Word around the office is, I’m quite a fan of Final Fantasy Crystal Chronicles. So when I heard Nicalis would be releasing RemiLore: Lost Girl in the Lands of Lore for the Nintendo Switch, I took a cursory look and noticed that it was an isometric, action Role-playing game with co-operative elements. This was naturally very exciting to me for obvious reasons, although I should have reminded myself that any title with “rogue-lite” attached to it is likely going to have some gameplay elements that may not sit well with everyone. How does this mechamonstrous title stack up against other rogue-lites on the Switch?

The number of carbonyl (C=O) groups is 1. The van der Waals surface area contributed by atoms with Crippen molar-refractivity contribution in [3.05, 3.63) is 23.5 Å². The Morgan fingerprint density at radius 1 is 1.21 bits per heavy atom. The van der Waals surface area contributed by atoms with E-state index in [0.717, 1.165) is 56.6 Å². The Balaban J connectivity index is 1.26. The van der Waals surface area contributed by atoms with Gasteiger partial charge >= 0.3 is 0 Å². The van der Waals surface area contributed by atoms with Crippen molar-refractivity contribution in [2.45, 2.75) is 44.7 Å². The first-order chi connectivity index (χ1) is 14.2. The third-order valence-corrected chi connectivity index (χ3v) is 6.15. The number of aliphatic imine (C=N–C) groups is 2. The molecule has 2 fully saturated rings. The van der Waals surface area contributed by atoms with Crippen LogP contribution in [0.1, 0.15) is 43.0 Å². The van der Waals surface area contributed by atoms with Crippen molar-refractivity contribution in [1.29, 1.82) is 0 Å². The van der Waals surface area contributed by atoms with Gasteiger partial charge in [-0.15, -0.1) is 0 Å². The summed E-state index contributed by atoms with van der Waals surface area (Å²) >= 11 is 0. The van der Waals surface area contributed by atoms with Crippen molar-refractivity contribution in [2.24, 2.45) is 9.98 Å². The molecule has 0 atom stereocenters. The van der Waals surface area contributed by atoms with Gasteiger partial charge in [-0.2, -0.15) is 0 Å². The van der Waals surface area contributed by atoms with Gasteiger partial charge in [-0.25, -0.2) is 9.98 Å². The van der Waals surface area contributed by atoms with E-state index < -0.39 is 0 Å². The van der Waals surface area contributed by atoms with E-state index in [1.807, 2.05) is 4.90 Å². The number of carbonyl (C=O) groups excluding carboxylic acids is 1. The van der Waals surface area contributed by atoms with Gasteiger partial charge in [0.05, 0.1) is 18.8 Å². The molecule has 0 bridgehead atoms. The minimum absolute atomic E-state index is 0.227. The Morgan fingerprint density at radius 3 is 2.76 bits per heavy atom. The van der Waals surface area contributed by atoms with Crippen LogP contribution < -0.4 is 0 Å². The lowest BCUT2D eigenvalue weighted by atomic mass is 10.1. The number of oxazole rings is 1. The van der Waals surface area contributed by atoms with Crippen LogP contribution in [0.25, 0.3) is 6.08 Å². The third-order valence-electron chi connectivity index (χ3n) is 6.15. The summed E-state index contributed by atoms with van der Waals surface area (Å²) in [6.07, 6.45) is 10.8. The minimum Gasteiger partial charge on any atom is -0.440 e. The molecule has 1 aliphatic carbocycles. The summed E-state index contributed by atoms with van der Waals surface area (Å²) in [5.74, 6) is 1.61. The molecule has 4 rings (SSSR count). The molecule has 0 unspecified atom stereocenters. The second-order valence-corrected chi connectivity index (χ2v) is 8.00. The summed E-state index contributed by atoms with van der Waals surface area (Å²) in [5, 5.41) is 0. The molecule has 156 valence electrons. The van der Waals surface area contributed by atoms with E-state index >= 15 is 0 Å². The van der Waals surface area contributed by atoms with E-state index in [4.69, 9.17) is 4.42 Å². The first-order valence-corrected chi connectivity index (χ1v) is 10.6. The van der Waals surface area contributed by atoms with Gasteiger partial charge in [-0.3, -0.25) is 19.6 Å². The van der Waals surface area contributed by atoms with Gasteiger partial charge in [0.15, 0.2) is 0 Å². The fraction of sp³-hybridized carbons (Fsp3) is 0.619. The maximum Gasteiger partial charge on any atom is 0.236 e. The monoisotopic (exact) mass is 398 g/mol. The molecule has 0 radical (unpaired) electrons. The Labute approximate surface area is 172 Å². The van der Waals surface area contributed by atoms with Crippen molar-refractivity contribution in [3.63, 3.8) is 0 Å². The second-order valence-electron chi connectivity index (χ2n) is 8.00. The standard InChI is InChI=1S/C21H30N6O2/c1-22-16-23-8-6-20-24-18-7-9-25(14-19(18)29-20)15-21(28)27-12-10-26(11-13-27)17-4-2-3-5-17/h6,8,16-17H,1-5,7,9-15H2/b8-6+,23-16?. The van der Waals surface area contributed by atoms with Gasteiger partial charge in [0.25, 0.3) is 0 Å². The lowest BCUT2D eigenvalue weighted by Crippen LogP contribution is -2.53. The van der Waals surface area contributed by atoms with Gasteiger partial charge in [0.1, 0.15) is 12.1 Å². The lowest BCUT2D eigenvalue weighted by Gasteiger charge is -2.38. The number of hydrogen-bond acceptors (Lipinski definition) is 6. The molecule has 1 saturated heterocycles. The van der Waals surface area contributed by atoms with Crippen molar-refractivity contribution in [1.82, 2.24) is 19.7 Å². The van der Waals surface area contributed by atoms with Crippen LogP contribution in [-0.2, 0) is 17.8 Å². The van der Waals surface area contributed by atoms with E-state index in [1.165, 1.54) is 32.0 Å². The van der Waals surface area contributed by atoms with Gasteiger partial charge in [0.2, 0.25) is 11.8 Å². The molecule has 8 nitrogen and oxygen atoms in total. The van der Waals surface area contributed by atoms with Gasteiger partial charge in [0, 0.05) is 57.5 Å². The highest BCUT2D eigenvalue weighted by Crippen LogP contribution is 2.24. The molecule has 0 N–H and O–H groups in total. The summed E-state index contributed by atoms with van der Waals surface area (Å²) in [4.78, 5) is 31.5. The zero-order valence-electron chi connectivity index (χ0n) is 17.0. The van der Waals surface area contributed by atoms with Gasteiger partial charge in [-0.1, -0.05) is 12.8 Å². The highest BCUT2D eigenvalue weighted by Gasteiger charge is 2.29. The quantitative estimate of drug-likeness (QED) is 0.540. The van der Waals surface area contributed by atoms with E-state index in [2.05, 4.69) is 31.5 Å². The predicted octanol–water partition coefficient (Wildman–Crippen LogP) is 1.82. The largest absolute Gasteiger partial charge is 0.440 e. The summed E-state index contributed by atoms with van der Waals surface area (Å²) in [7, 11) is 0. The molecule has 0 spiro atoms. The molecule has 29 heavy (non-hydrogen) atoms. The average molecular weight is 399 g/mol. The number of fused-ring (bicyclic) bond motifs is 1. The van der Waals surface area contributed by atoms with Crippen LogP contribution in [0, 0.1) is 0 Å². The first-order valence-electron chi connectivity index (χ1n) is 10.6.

RemiLore is primarily centered around randomized dungeon-crawling, with each of Ragnoah’s five worlds possessing four individual acts comprised of narrow pathways interlinking larger battle arenas. There are times when a shop may appear in-between combat areas, but for the most part, these pathways are littered with barrels and crates holding desserts, which are the game’s version of experience points. When in combat, players can utilize one of two inputs in order to attack enemies, with some button combinations resulting in certain attack strings. Lore, the Grand Grimoire and resident floating, talking book, can also cast spells based on the player’s magic meter, which can be filled by dealing damage to enemies as well as picking up mana potions. The game’s only defensive option is a dash input, which can extract the player from sticky situations, but does not grant any invincibility frames.